Being A Coach
I see my role as an educator as a teacher, a mentor, a trainer, a tutor, and above all, a learner. I reflect on my job description is Instructional Lead for Literacy, and think of the wonderful opportunities that come with this title. I have great respect for research, and the people who share their insights with evidence to support the love of learning. My role is to support the teachers and administrators in New York City to feel inspired, to share, and to bring that passion back to the students we are committed to prepare for colleges and careers that will support their roles in society.
Literacy is an avenue to communicate. How we listen and speak makes a strong impression in our interactions, yet, this is the forgotten standard in standardized testing. Speaking, listening, and sharing needs to be a starting point in my role as a coach to support all the other roles that encompass my work. This is my slice to share.
As a coach, it is important for me to establish trust for adult learners by respecting their presence and commitment to the role they play in schools. This fall, I want to appreciate many of the traits that the adults attending my learning sessions bring to the learning experience. I’d like to relate to my workshop participants being able to integrate their learning, and to use their personal experience as a resource. I am held to a high standard, I teach teachers. They want to be taught about things that will be useful to their work, expect to have immediate results, seek for a course that will be worth their while and not be a waste of their time.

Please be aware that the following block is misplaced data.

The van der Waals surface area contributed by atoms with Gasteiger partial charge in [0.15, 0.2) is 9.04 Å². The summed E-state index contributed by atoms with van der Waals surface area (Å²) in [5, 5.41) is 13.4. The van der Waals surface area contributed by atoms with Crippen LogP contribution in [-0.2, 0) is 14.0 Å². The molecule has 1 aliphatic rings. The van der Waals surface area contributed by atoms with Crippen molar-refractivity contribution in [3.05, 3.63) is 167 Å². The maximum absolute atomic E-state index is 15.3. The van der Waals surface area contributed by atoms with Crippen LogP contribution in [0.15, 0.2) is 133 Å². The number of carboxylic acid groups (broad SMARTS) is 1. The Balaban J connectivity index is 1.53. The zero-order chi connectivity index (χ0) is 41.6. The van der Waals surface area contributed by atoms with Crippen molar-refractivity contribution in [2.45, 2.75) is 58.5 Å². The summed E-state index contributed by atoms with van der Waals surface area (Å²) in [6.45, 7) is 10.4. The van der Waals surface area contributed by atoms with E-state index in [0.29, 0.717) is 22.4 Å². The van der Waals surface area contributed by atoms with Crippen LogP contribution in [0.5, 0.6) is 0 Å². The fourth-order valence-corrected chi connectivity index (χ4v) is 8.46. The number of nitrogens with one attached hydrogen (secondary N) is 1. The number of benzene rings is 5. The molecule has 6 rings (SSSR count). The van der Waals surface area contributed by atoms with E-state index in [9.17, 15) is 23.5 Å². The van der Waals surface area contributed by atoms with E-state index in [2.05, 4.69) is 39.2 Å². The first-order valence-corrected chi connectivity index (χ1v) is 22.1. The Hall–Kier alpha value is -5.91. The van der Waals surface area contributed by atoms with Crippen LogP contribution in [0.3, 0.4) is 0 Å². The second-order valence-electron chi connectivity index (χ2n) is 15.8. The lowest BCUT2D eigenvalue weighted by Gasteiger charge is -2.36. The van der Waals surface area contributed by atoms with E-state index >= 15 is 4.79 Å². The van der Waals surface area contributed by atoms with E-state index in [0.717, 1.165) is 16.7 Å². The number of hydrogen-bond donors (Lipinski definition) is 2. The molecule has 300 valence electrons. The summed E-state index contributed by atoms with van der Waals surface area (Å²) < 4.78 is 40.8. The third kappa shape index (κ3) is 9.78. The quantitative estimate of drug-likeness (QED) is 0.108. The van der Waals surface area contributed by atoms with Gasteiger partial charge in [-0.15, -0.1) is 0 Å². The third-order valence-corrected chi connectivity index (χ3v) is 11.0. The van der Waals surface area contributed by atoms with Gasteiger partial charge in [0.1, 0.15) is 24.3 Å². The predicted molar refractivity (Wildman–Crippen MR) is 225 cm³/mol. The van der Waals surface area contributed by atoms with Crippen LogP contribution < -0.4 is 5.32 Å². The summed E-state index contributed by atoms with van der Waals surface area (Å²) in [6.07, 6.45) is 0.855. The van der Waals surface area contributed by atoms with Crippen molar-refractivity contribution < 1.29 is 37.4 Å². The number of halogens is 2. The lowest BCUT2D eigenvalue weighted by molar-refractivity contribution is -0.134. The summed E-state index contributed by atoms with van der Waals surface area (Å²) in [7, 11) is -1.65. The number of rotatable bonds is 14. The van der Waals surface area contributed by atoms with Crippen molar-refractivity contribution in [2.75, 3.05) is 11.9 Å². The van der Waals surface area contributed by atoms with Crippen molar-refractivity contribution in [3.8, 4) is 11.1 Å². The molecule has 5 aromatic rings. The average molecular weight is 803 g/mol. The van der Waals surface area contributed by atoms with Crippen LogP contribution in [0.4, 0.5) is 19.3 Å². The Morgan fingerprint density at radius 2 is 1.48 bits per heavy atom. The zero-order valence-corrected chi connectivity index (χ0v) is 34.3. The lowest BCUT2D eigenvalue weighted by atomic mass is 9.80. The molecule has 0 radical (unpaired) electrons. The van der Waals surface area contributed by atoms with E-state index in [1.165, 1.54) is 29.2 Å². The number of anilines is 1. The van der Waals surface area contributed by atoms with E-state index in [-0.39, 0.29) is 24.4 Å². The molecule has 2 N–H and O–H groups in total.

I see playing the role of a coach for adult learners as carrying great potential for success. That success, however, requires a greater responsibility. I need to be aware of learners’ attitudes, past experiences, habits, opinions and cultures. I need to understand their perspectives and be able to help them discover how useful a change in behavior and actions can be for them. I need to engage them in the learning process and help them achieve their precisely defined expectations. If I can show them how the program can benefit them practically, the benefits will have greater impact.